Camby Trade: Mark Warkentien is no Garry Kasparov

So the Denver Nuggets traded the only guy on their roster who sometimes kinda-sorta plays defense — Marcus Camby, the 2007 Defensive Player of the Year — to the Los Angeles Clippers for...wait, what was that again? The option to exchange second-round picks with the Clips in 2010 and a $10 million trade exception that they probably won't even use?

Wow.

According to Nuggets vice president of player personnel Rex Chapman: "We felt like we needed to shake things up and do something a little bit radical to be able to create flexibility going forward."

If by "radical" he means "strip a team that barely made the playoffs and got bounced in the first round of one of its premier talents for absolutely nothing in return," then he's right. The move was totally radical. It's kind of like how the Empire left that gaping exhaust vent in the Death Star. Only the hole in the Nuggets' interior defense is going to be much bigger than a womp rat.

Of course, it was a money thing, plain and simple. Mark Warkentien, Denver's vice president of basketball operations, said the trade gives the Nuggets — who, according to HoopsHype, have the league's ninth highest payroll ($68,906,392) even without Camby's salary — future financial flexibility. "It's not a checkers move. It's a chess move. Chess is a tougher game to understand, you've got to wait longer to see the results of the move."

I think he confused the Bugayev Attack with Wolferts Gambit. And he also seems to have misunderstood one critical point: One of his key pieces — the Queen in this analogy, I guess — probably isn't going to hold up that much longer. Allen Iverson is 33 going on 80. I mean, has Warkentien ever watched Iverson play? Has he seen his list of injuries? By the time Warkentien gets to see the results of this move, the Nuggets medical staff might have to scoop what's left of A.I. into a sandwich bag and ship it to his next of kin. (Unless of course they've designed an unstoppable robot body to put Iverson's brain into. That would be awesome.)

But hey, maybe I'm overreacting. I'm sure Nene' will have a career year and more than make up for Camby's absence. Excuse me a second. (Bwahahahahah!) Okay. I'm back.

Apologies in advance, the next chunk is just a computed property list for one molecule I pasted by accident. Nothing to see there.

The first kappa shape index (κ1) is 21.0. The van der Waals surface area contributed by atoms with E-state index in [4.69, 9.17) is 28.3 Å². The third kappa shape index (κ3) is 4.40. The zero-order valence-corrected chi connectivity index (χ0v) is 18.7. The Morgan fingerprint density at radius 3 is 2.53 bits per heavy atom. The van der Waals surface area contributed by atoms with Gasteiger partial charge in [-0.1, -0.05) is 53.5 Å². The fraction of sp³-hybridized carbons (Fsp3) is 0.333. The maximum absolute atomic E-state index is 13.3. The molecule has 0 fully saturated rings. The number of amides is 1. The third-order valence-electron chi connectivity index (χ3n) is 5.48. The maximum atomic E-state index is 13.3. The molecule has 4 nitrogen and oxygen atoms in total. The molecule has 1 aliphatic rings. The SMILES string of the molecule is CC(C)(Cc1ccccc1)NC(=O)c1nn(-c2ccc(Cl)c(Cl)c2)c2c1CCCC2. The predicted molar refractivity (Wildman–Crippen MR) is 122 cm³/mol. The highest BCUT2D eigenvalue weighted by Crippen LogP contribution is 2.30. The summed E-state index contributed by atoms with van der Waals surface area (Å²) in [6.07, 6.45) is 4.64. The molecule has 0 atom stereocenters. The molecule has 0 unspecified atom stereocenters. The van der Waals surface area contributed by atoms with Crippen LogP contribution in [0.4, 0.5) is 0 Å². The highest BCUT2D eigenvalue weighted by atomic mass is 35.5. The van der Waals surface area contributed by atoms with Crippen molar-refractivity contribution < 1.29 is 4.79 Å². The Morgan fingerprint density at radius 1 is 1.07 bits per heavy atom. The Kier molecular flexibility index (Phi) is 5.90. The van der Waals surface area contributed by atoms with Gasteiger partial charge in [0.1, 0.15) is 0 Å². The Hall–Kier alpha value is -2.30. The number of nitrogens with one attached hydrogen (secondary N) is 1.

Anyway, Chapman hasn't said for sure that the Nuggets won't make another move before the 2008-09 season starts. "It's a fluid situation. Are we going to continue to look for ways to improve the team? Absolutely. We felt like the right trade came along at the right time. We felt like we needed to strike while the iron was hot. We're not going to make a bad deal. We're not satisfied with winning 50 games or getting to the playoffs. Our goal is to win a championship. We felt like we needed to shake things up and be able to have flexibility going forward to put a championship team on the court."

Did anyone else notice the seven or eight blatent contradictions in that quote?

And if you think that the Clippers "won" this trade with their En passant move, think again. The "other" L.A. team now boasts non-complimentary twin towers. I mean, isn't Marcus Camby just a better version of Chris Kaman? They both rebound and play defense — although Kaman is more of a banger while Camby likes is a shot-blocking paratrooper — but neither of them have a polished offensive game. Can you see Baron Davis running the pick-and-roll with either of these guys? Or dishing it to them on the fast break? Can they fast break?

But little things like "facts" won't keep Clippers coach Mike Dunleavy from humping his clipboard in freakish delight. "I love this acquisition for the current makeup of our team. We are getting a consummate pro who is maybe the best team defender in the league and who has 60 playoff games under his belt."

And that's the sad state of Clipperdom: The mere fact that he's played 60 playoff games with other teams makes Camby one of the greatest Clippers of all-time. You know, Greg Ostertag appeared in 89 playoff games. Why not give him a call, Mike?